Drury University Adds Military Speaker to Balance Sheehan Speech at Convocation

Rather than having outspoken war critic Cindy Sheehan as the featured speaker at Drury University convocation, the university also has invited a military officer to join a discussion of dissent.

Planners of the event said adding Col. Michael Meese to the event in April 26 was simply part of the process of putting together the convocation, titled "Liberty and Security in a Post-9/11 World." It was not a reaction to criticism the university received for inviting Sheehan to speak, they said.

"I'm very OK with the program we've laid out. It will make it a better day," said Steve Mullins, co-chair of the convocation. "There was no arm-twisting."

Joan Collins, head of the Peace Network of the Ozarks, said the timing of adding Meese, deputy head of the social sciences department at the U.S. Military Academy at West Point, to the event was "curious." However, she said, it will provide a better opportunity for the audience to hear both sides.

"What (Sheehan) has to say is very important," Collins said, "and I'm sure she'd like the chance to talk to someone in the military about it."

Mullins and co-chair Regina Waters, both professors at Drury, said a few members of the board of trustees and some alumni had sent e-mails saying they didn't want Sheehan on campus, although they wouldn't identify them.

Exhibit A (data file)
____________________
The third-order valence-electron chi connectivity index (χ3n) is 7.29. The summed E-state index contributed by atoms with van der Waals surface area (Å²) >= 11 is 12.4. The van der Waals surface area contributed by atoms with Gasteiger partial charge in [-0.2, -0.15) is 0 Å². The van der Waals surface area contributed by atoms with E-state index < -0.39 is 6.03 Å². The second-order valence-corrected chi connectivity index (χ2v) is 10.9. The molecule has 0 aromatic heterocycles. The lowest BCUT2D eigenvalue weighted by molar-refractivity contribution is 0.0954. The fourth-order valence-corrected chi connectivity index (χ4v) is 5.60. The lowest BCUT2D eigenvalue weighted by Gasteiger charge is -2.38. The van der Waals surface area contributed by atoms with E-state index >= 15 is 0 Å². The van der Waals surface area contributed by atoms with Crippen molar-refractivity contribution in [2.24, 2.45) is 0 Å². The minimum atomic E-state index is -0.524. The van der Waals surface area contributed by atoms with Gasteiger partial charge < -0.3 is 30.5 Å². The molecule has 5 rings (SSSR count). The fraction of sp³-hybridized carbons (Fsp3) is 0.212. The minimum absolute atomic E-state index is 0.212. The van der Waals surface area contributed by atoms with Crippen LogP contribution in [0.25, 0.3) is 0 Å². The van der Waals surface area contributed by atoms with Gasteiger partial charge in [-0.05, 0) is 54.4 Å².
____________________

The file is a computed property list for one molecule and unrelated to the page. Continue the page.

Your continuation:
"We started hearing concerns from the start that the program was out of whack, unbalanced," Waters said.

Some messages attacked Sheehan as well.

"They say she wasn't a patriot, she hates her country and was strengthening the terrorists," Mullins said.

Because the Student Union Board had chosen Sheehan, student representatives were asked if they wanted to keep her as a speaker or retract her invitation, Waters said.

Sarah Jenkins, Student Union Board coordinator, said the students discussed the e-mails and opinions but she hasn't heard many complaints about the schedule change.

Meese is the son of Ed Meese III, the U.S. attorney general during the Reagan administration. He was contacted in September and agreed to come to the convocation, but he said he wasn't confirmed as a speaker until Jan. 26.

"I agreed to do it, recognizing that I would likely be juxtaposed from Cindy Sheehan, on the same day, even if it was not on the same platform," Meese wrote in an e-mail to the Springfield News-Leader from Iraq, where he is stationed.

University administrators could not say why it took so long to confirm adding Meese to the program.

Charles Taylor, dean of the college, said the Theme Day portion of the series has always been a work in progress.

"The process changes over time," Taylor said. "We've never had a single speaker for the day."

While Meese has never met Sheehan, he said in a telephone interview with the News-Leader from Baghdad that informed dissent is not unpatriotic.

He said there is sympathy for Sheehan, whose son died while serving in Iraq, and he's not opposed to appearing with her.

"If I can go into a combat zone," he said, "I can go on stage with Cindy Sheehan."